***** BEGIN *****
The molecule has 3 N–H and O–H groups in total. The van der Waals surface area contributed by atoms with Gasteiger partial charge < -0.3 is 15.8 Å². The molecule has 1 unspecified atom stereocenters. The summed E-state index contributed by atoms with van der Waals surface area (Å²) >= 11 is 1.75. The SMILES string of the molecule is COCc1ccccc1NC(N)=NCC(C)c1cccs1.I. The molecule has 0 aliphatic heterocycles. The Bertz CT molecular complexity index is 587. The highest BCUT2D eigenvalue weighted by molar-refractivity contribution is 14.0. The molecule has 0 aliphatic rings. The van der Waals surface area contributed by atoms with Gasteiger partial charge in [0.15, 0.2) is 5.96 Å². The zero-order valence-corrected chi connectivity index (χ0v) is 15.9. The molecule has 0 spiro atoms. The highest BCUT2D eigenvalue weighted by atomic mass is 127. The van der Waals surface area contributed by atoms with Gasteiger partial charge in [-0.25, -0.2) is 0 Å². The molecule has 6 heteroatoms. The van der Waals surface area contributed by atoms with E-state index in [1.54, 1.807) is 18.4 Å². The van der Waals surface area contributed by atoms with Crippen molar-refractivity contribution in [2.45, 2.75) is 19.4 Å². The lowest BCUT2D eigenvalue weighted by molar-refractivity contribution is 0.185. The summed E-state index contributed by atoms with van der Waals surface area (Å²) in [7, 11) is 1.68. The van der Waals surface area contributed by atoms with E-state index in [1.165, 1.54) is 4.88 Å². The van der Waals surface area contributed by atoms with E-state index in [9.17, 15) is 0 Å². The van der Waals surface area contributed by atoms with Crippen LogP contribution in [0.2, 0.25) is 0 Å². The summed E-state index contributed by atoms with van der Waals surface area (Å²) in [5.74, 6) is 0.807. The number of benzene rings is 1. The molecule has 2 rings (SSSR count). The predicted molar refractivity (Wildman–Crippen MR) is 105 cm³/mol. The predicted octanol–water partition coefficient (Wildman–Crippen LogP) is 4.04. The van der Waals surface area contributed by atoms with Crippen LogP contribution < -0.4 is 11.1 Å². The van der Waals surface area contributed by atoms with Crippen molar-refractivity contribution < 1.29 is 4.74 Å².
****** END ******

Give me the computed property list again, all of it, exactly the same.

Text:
The molecule has 3 N–H and O–H groups in total. The van der Waals surface area contributed by atoms with Gasteiger partial charge < -0.3 is 15.8 Å². The molecule has 1 unspecified atom stereocenters. The summed E-state index contributed by atoms with van der Waals surface area (Å²) >= 11 is 1.75. The SMILES string of the molecule is COCc1ccccc1NC(N)=NCC(C)c1cccs1.I. The molecule has 0 aliphatic heterocycles. The Bertz CT molecular complexity index is 587. The highest BCUT2D eigenvalue weighted by molar-refractivity contribution is 14.0. The molecule has 0 aliphatic rings. The van der Waals surface area contributed by atoms with Gasteiger partial charge in [0.15, 0.2) is 5.96 Å². The zero-order valence-corrected chi connectivity index (χ0v) is 15.9. The molecule has 0 spiro atoms. The highest BCUT2D eigenvalue weighted by atomic mass is 127. The van der Waals surface area contributed by atoms with Gasteiger partial charge in [-0.25, -0.2) is 0 Å². The molecule has 6 heteroatoms. The van der Waals surface area contributed by atoms with E-state index in [1.54, 1.807) is 18.4 Å². The van der Waals surface area contributed by atoms with Crippen molar-refractivity contribution in [2.45, 2.75) is 19.4 Å². The lowest BCUT2D eigenvalue weighted by molar-refractivity contribution is 0.185. The summed E-state index contributed by atoms with van der Waals surface area (Å²) in [7, 11) is 1.68. The van der Waals surface area contributed by atoms with E-state index in [1.165, 1.54) is 4.88 Å². The van der Waals surface area contributed by atoms with E-state index in [9.17, 15) is 0 Å². The van der Waals surface area contributed by atoms with Crippen LogP contribution in [0.2, 0.25) is 0 Å². The summed E-state index contributed by atoms with van der Waals surface area (Å²) in [5.74, 6) is 0.807. The number of benzene rings is 1. The molecule has 2 rings (SSSR count). The predicted molar refractivity (Wildman–Crippen MR) is 105 cm³/mol. The predicted octanol–water partition coefficient (Wildman–Crippen LogP) is 4.04. The van der Waals surface area contributed by atoms with Crippen LogP contribution < -0.4 is 11.1 Å². The van der Waals surface area contributed by atoms with Crippen molar-refractivity contribution < 1.29 is 4.74 Å².